Untangling Our Past: Languages, Trees, Splits and Networks
Bryant, D., Filimon, F. and Gray, R. (2005) Untangling our past: Languages, Trees, Splits and Networks. In: The Evolution of Cultural Diversity: Phylogenetic Approaches. Editors: R. Mace, C. Holden, S. Shennan. Publisher: UCL Press, pp. 69-85.
In Act 1 of The Importance of Being Earnest, Algernon quips to Jack that "The truth is rarely pure and never simple". The idea that much of recent human history might reï¬‚ect pure trees of phylogenetic descent is appealing simple. It has stimulated numerous researchers to investigate the extent to which genes, languages and cultures are bound together in co-diverging trees of evolutionary history (eg Cavalli-Sforza et al 1994; see Cavalli-Sforza and Feldman 2003 for a recent review). Increasingly, studies have used explicit phylogenetic methods to make inferences about linguistic history and the evolution of cultural traits (Warnow and Ringe 1997; Gray and Jordan 2000 ; Pagel 2000; Holden 2002; Oâ€™Brien et al 2002; Jordan and Shennan 2003; Holden and Mace 2003; Rexova et al 2003). However, a persistent criticism of this approach is that human population history is far from tree-like (Moore 1994; Terrell 1988; Terrell et al 2001). Not only might patterns of genetic, linguistic and cultural diversity reï¬‚ect different histories (Bateman et al 1990), each of these histories might be strikingly reticulate. As one participant at a recent symposium on phylogenetic methods in archaeology growled: "This is not history. This is history put in nested boxes!".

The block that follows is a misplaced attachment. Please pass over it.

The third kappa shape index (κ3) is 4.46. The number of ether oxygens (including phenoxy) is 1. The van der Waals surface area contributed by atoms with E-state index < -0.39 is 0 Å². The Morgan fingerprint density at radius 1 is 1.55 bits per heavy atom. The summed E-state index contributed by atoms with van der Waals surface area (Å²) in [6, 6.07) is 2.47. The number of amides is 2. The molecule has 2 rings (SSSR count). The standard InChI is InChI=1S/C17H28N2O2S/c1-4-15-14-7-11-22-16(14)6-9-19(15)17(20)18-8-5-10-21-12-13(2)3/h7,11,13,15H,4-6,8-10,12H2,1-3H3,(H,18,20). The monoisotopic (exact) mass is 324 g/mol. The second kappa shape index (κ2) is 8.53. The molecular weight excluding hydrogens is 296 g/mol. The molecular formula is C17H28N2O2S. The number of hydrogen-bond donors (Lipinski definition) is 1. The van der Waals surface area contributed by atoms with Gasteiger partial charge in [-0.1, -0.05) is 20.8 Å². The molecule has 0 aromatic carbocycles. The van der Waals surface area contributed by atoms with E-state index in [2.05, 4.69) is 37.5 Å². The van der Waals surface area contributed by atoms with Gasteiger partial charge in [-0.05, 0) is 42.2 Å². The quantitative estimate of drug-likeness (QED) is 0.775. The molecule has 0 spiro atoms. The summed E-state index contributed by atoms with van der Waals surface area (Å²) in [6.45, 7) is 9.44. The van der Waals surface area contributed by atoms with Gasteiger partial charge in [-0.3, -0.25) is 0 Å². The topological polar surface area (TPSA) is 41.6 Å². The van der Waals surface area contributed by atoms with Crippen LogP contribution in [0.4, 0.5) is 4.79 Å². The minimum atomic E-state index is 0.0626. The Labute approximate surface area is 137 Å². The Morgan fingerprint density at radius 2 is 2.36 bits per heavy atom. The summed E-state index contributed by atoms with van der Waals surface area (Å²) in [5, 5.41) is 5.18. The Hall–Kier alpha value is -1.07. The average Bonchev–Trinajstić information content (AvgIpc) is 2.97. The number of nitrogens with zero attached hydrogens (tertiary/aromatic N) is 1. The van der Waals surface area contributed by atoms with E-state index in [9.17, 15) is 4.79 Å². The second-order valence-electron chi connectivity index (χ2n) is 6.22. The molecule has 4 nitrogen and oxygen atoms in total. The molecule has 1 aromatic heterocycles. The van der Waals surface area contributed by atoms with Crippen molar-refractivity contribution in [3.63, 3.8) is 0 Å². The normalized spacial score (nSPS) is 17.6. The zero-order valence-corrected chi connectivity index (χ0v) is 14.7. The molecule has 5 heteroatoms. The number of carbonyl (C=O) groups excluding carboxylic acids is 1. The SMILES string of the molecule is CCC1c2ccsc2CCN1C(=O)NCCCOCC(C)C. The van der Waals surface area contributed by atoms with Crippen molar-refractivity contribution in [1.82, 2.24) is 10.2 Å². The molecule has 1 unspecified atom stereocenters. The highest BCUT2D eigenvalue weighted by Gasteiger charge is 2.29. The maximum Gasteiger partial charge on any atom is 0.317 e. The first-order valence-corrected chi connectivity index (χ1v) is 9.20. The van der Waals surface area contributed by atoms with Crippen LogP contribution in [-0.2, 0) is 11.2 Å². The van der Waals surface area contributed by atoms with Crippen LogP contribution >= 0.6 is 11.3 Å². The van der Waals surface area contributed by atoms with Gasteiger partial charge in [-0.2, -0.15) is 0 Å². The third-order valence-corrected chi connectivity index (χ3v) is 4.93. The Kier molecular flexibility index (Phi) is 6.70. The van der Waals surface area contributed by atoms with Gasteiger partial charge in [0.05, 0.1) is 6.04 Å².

- Untangling Our Past: Languages, Trees, Splits and Networks
- Language-tree divergence times support the Anatolian theory of Indo-European origin
- The Pleasures and Perils of Darwinizing Culture (with phylogenies)
- Does horizontal transmission invalidate cultural phylogenies?
- Curious Parallels and Curious Connectionsâ€”Phylogenetic Thinking in Biology and historical linguistics
- Quantifying uncertainty in a stochastic dollo model of vocabulary evolution.
- On the shape and fabric of human history
- From words to dates: Water into wine, mathemagic or phylogenetic inference?
- How old is the Indo-European language family?
- How Accurate and Robust Are the Phylogenetic Estimates of Austronesian Language Relationships?